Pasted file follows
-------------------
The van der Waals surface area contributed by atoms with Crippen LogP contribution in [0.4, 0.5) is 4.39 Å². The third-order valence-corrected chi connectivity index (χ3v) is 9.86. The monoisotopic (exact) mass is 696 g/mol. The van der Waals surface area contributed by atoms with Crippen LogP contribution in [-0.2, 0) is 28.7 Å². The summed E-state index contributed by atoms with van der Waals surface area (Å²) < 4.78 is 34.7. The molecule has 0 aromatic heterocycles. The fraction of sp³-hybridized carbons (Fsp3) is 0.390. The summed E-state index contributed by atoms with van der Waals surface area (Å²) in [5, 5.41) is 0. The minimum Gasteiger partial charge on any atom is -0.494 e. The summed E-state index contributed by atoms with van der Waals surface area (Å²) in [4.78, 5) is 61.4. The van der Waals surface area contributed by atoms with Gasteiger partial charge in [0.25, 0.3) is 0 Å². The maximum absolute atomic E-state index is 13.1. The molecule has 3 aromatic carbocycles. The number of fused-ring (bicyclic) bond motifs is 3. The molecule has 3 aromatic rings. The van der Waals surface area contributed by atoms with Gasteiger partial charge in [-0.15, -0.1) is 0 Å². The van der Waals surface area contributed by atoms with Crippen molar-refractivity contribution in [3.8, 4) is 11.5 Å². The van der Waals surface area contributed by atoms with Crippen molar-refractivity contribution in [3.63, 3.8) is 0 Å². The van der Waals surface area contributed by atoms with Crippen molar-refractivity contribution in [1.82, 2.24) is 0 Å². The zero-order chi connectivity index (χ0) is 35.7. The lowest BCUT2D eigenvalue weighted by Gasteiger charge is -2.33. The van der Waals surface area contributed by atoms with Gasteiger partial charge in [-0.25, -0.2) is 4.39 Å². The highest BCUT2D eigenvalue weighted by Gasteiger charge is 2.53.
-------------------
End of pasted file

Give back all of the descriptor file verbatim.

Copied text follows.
The van der Waals surface area contributed by atoms with Crippen LogP contribution in [0.4, 0.5) is 4.39 Å². The third-order valence-corrected chi connectivity index (χ3v) is 9.86. The monoisotopic (exact) mass is 696 g/mol. The van der Waals surface area contributed by atoms with Crippen LogP contribution in [-0.2, 0) is 28.7 Å². The summed E-state index contributed by atoms with van der Waals surface area (Å²) < 4.78 is 34.7. The molecule has 0 aromatic heterocycles. The fraction of sp³-hybridized carbons (Fsp3) is 0.390. The summed E-state index contributed by atoms with van der Waals surface area (Å²) in [5, 5.41) is 0. The minimum Gasteiger partial charge on any atom is -0.494 e. The summed E-state index contributed by atoms with van der Waals surface area (Å²) in [4.78, 5) is 61.4. The van der Waals surface area contributed by atoms with Gasteiger partial charge in [0.25, 0.3) is 0 Å². The maximum absolute atomic E-state index is 13.1. The molecule has 3 aromatic carbocycles. The number of fused-ring (bicyclic) bond motifs is 3. The molecule has 3 aromatic rings. The van der Waals surface area contributed by atoms with Gasteiger partial charge in [-0.15, -0.1) is 0 Å². The van der Waals surface area contributed by atoms with Crippen molar-refractivity contribution in [3.8, 4) is 11.5 Å². The van der Waals surface area contributed by atoms with Crippen molar-refractivity contribution in [3.63, 3.8) is 0 Å². The van der Waals surface area contributed by atoms with Crippen molar-refractivity contribution in [1.82, 2.24) is 0 Å². The zero-order chi connectivity index (χ0) is 35.7. The lowest BCUT2D eigenvalue weighted by Gasteiger charge is -2.33. The van der Waals surface area contributed by atoms with Gasteiger partial charge in [-0.25, -0.2) is 4.39 Å². The highest BCUT2D eigenvalue weighted by Gasteiger charge is 2.53.